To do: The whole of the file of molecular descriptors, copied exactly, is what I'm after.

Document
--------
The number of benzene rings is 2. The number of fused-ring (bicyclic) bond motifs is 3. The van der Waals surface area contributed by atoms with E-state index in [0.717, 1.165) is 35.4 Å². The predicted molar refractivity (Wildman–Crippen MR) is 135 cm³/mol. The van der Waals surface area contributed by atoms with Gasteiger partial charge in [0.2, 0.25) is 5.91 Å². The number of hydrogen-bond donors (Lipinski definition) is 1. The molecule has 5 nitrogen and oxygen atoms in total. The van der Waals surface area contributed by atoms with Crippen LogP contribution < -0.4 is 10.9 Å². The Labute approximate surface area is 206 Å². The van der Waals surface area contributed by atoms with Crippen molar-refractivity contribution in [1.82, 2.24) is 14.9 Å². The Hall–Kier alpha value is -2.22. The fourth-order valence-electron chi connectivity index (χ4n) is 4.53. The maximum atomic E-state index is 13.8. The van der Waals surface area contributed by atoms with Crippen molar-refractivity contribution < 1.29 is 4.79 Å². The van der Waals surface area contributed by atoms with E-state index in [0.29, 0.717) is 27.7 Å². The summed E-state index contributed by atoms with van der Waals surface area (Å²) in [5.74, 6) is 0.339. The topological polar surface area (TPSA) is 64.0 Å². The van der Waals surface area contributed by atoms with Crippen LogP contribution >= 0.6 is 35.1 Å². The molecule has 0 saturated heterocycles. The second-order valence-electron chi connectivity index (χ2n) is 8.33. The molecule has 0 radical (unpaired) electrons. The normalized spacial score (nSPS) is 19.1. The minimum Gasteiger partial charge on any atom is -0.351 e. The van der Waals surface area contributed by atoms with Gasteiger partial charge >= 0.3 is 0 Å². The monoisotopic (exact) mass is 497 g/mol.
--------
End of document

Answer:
The number of benzene rings is 2. The number of fused-ring (bicyclic) bond motifs is 3. The van der Waals surface area contributed by atoms with E-state index in [0.717, 1.165) is 35.4 Å². The predicted molar refractivity (Wildman–Crippen MR) is 135 cm³/mol. The van der Waals surface area contributed by atoms with Gasteiger partial charge in [0.2, 0.25) is 5.91 Å². The number of hydrogen-bond donors (Lipinski definition) is 1. The molecule has 5 nitrogen and oxygen atoms in total. The van der Waals surface area contributed by atoms with Crippen LogP contribution < -0.4 is 10.9 Å². The Labute approximate surface area is 206 Å². The van der Waals surface area contributed by atoms with Crippen molar-refractivity contribution in [1.82, 2.24) is 14.9 Å². The Hall–Kier alpha value is -2.22. The fourth-order valence-electron chi connectivity index (χ4n) is 4.53. The maximum atomic E-state index is 13.8. The van der Waals surface area contributed by atoms with Crippen molar-refractivity contribution < 1.29 is 4.79 Å². The van der Waals surface area contributed by atoms with E-state index in [0.29, 0.717) is 27.7 Å². The summed E-state index contributed by atoms with van der Waals surface area (Å²) in [5.74, 6) is 0.339. The topological polar surface area (TPSA) is 64.0 Å². The van der Waals surface area contributed by atoms with Crippen LogP contribution >= 0.6 is 35.1 Å². The molecule has 0 saturated heterocycles. The second-order valence-electron chi connectivity index (χ2n) is 8.33. The molecule has 0 radical (unpaired) electrons. The normalized spacial score (nSPS) is 19.1. The minimum Gasteiger partial charge on any atom is -0.351 e. The van der Waals surface area contributed by atoms with Gasteiger partial charge >= 0.3 is 0 Å². The monoisotopic (exact) mass is 497 g/mol.